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| Crime |

Judge Agrees Two Charges in Corruption Case Warrant Further Consideration, Dismisses Motions for New Trials

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Four of the five defendants convicted last month of bribery and extortion in the City Hall corruption trial gained traction in their arguments regarding two counts as U.S. District Judge Barbara Lynn agreed this morning to further consider overturning the jury's verdicts on counts 18 and 19: conspiracy to commit deprivation of honest services by wire fraud and conspiracy to commit money laundering, respectively, both of which carry a maximum 20-year sentence. Lynn also denied all motions for acquittals and new trials as expected, and she said the pre-sentencing report won't be ready by January as she had hoped, meaning the defendants aren't likely to face sentencing until February.

"If I have to decide this today, I'm going to rule for the defendants," Lynn said of the honest services conviction. She later decided to wait until the U.S. Supreme Court rules in the case of Weyhrauch vs. U.S, which is scheduled to begin December 8. The Weyhrauch case, which involves a former Alaska legislator, challenges the honest services fraud law, as does a case involving Conrad Black, which is also scheduled to be heard by the court on December 8. Additionally, Jeffrey Skilling, the former CEO of Enron Corp., has claimed the law is unconstitutionally vague, and the Supreme Court is expected to hear his case early next year. Both Hills and D'Angelo Lee were found guilty on this count.

Victor Vital, Sheila Hill's attorney, presented the initial defense of the money laundering count, claiming the act of bribery isn't complete until it gets into the hands of the recipient (in this case, Don Hill), and the government failed to prove Hill received any of the money. Sheila received money, but Vital argued that she wasn't the intended beneficiary. Ray Jackson, Don's attorney, spoke briefly and reiterated that the government failed to present proof that his client received any money.

"That's not being disputed, is it Mr. Meacham?" Lynn said.

"There's proof Mr. Hill wrapped his hands around a BMW," replied Assistant U.S. Attorney Chad Meacham, who held his hands up as if he was holding a steering wheel.

And there it was for the first time. The government admitted that despite claiming Don Hill was the mastermind of the entire conspiracy, the only evidence they had that he received anything from his efforts was the BMW.

Up next was Darlene Clayton-Deckard, Rickey Robertson's attorney. Huffing and puffing as though she had run a marathon, Deckard simply pointed out that her client was found not guilty of count 10 -- conspiracy to commit bribery -- so how could he be guilty of laundering the proceeds of the conspiracy if he wasn't a part of it?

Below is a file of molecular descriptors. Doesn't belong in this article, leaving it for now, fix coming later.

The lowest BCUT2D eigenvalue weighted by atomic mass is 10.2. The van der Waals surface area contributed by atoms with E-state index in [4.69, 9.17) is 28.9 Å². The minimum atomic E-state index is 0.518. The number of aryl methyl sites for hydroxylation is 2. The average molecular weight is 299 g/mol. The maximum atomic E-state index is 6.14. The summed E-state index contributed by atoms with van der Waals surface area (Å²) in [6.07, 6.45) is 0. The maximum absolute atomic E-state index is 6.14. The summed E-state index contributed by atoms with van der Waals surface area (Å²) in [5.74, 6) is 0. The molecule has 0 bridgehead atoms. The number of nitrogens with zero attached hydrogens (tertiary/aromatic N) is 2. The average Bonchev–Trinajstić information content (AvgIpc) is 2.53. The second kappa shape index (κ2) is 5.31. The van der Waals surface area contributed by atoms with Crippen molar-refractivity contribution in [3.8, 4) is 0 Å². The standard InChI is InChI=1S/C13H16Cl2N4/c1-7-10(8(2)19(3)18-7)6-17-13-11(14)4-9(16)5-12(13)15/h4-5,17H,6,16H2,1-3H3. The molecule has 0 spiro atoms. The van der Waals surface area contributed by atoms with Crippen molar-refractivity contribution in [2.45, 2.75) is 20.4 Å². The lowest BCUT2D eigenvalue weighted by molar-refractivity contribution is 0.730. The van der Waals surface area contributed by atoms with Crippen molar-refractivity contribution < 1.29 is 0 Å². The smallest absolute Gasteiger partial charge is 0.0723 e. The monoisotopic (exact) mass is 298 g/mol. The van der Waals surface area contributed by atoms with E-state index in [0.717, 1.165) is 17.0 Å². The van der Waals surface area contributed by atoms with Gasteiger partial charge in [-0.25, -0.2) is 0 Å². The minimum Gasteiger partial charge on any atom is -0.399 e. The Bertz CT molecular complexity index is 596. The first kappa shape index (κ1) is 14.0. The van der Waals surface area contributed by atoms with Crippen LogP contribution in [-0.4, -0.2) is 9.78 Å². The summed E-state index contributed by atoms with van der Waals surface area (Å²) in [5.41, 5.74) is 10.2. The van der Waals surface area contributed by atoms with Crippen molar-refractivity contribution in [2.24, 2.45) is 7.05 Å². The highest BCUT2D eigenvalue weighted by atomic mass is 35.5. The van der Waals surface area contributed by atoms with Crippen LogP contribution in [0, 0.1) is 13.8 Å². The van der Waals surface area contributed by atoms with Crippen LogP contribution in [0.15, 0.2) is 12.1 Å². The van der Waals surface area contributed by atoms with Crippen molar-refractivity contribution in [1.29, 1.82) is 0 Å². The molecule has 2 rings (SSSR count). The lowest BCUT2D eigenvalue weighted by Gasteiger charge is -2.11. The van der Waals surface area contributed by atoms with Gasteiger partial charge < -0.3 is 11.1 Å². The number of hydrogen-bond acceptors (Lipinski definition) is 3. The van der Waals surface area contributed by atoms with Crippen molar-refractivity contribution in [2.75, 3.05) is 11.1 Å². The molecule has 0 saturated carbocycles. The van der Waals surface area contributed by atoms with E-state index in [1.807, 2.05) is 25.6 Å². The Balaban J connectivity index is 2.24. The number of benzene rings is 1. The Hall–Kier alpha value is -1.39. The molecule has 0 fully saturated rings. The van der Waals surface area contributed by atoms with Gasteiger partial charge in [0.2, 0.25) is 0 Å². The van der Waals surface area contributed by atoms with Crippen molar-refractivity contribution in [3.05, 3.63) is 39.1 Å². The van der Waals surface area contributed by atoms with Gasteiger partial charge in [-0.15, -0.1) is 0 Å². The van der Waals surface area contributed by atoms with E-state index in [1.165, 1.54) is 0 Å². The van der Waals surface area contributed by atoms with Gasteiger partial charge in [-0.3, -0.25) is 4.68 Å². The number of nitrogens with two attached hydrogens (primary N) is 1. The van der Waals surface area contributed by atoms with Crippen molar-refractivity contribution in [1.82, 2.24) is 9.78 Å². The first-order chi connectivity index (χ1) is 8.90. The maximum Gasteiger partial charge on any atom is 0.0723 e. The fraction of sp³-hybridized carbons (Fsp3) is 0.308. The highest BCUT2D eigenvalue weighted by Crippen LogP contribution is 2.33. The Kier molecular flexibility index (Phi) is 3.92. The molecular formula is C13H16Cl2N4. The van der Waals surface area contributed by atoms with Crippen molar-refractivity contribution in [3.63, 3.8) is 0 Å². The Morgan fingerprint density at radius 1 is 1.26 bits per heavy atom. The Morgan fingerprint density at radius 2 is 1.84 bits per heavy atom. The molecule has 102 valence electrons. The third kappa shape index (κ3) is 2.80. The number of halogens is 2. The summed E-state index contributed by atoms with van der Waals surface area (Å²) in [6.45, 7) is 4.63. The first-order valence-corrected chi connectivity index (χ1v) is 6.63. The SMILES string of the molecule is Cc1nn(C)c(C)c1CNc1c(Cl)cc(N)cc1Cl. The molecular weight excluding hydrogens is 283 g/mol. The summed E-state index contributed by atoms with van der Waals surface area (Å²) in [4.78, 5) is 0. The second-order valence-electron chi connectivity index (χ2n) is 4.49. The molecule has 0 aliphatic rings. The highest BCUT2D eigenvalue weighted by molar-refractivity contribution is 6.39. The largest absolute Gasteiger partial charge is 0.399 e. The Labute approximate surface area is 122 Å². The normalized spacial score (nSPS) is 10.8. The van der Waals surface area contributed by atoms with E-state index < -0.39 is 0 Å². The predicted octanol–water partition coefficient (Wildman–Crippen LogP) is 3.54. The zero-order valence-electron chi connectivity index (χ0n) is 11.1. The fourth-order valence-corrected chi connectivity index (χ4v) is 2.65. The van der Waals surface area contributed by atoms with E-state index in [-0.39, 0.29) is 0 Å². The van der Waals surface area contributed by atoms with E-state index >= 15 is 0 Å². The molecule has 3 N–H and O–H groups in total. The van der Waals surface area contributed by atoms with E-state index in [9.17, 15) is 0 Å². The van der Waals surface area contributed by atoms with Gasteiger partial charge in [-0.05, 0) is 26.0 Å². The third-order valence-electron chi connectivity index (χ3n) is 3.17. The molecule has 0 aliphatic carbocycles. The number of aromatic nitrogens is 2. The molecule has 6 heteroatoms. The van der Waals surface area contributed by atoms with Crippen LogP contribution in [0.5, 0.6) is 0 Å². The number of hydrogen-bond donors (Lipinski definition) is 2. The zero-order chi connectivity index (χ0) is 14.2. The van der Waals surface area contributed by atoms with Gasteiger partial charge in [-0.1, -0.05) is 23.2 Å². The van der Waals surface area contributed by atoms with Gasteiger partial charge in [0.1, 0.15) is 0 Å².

Lynn established through Meacham that Robertson would have had to know that the money he received for the Beemer was illegal, but Meacham couldn't explain how Robertson could have possibly known that. "There's no direct evidence that he knows what [Sheila's] up to," Meacham admitted. Deckard joked that the only explanation would be "by osmosis." As a result, Lynn said she'd determine if there's sufficient evidence for the jury to have found Robertson guilty on the money laundering charge. Robertson, both Hills and Lee were found guilty on this count.

After the hearing, Don Hill told Unfair Park that Lynn's decision to give more thought to counts 18 and 19 is not only important from a legal standpoint but also from a public relations standpoint: "You look for glimmers, and those are significant things for us."

He remains steadfast in his innocence and expects his bribery and extortion charges to be reconsidered on appeal. "What you end up with is Brian Potashnik says that I pressured him so that his deal could get passed in exchanged for paying money on the Farrington & Associates contract," he says. "No e-mails about pressure, no phone wiretaps about pressure, no other evidence about pressure, no specific dates about pressure. It's just untruthful. He was just lying."

Hill also commented on our interview with juror Nedra Frazier, scoffing at her characterization of Bill Fisher as courageous. He described her statements as "a real concern" and said he had hoped the jury would look at the case objectively. "What you did with her showed that that didn't look like that happened."

Sheila Hill says she has yet to consider the thought of spending time in jail and claims she hasn't discussed a possible sentence with Vital. She too was discouraged by Frazier's comments. "It doesn't appear that there was any objectivity, but I wasn't in the jury room, so I don't know."

All of the defendants and their attorneys were in court with the exception of D'Angelo Lee, who was referred to on separate occasions as "D'Angelo Hill" by Vital and Meacham, who were corrected by Lynn. His attorney, Doug Greene, did not present any oral arguments in his defense.

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